Richard James Oliver
Born in Pontypridd, Wales in 1975.
Currently Paints and resides in Los Angeles CA.
Solo exhibitions include the Known Gallery, Hollywood, Los Angeles. Museum of Modern Art, Wales. Attic Gallery, Swansea and Rhondda Heritage park permanent Mural.
Mixed Exhibitions Worldwide including London, New York and most recently Los Angeles.
Paintings currently hang in Museums and public display throughout the UK and private clients are worldwide.
Richard J Oliver was born and raised in Wales, United Kingdom, studied Fine Art at the University of the West of England and undertook his Masters at UWIC in Wales. In his time between studies, Oliver built his reputation, beginning in Wales and later gaining recognition throughout the UK. His work has been included in numerous European group shows, which then segued into solo shows, including an exhibition at the prestigious Museum of Modern Art in Wales.
Oliver's early work focused on his homeland, particularly the struggle of its youth trying to find identity in the aftermath of the local mining industry's demise. His work often showcased the skeleton landscapes of mining villages in the Welsh valleys juxtaposed with contemporary youth.
His latest works explore more universal subjects, from environmental issues to humanitarian and social problems that are close to his heart.
Since becoming a parent, Oliver has explored the anxieties of raising a child in an environment on the brink of disaster. The images touch on the tragedy of children forced to survive in an apocalyptic environment and violently fend for themselves. He transforms the natural instincts of fatherhood and family protection into striking visuals. More recently, portraits have crossed into the dark, brooding world of Grimm's fairytales and surrealistic subjects that help convey the emotion and tragedy of our world's children. Oliver works closely with many charities, most recently donating proceeds to Dreamlovecure.org and City of Hope's Department of Paediatrics.
Storybook: The Wind in the Willows by Kenneth Grahame | The Wind in the Willows is a children's novel by Kenneth Grahame, first published in 1908. Alternately slow moving and fast paced, it focuses on four anthropomorphised animals in a pastoral version of England. The novel is notable for its mixture of mysticism, adventure, morality, and camaraderie and celebrated for its evocation of the nature of the Thames valley.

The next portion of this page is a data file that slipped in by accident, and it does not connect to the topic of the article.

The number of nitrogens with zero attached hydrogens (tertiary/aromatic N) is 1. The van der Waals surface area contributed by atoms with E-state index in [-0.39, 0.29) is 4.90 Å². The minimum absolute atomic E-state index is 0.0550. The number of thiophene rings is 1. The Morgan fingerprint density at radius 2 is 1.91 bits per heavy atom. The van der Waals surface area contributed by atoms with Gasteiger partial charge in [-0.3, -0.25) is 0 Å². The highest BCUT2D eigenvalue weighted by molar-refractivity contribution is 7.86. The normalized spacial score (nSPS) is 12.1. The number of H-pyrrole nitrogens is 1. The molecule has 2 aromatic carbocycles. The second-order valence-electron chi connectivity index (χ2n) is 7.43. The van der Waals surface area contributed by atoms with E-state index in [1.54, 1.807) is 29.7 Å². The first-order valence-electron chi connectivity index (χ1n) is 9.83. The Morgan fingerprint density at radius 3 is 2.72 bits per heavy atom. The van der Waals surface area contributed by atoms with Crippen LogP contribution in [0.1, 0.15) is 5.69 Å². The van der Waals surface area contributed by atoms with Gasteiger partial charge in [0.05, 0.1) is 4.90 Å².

Storybook: Stellaluna by Janell Cannon | A mother fruitbat loves her baby called Stellaluna very much and would never let anything happen to her. When the two are attacked by an owl, the predator knocks Stellaluna out of her mother's safe embrace. Soon the baby bat ends up in a bird's nest filled with three baby birds named Pip, Flitter and Flap. The mother bird will let Stellaluna be part of the family only if she eats bugs, does not hang by her feet and sleeps at night.
When all the baby animals grow, they learn to fly. When Stellaluna and the birds are out playing, it gets dark and the birds go home without her because they will not be able to see in the dark. Stellaluna keeps flying, but when Stellaluna's wings hurt, she stops to rest. When she does, she hangs by her thumbs. Soon another bat comes to ask why Stellaluna is hanging by her thumbs. She tells the bat the story of what had happened after she and her mother were attacked by the owl. Another bat interrupts the story. That bat is Stellaluna's mother. Stellaluna and her mother are happily reunited and Stellaluna finally understands why she is so different.
Excited about learning how to be a bat, Stellaluna returns to Pip, Flitter, and Flap in order to share her new experiences. They agree to join Stellaluna and the bats at night, but find they are unsuited to flying at night and nearly crash. Stellaluna rescues them and the four of them decide that while they may be very different, they are still friends and family.
Laurie Lee Brom grew up in the historical town of Charleston, South Carolina, the local ghost stories and folk tales of the swampy Low County, and rich Gullah culture stirring her imagination. She spent untold hours pursuing pixies and tree frogs in the hollow logs and Pluff Mud of her own backyard. Today she still pursues fairy folk along with all manner of curious ghosts and odd characters in her enchanting portraits and paintings.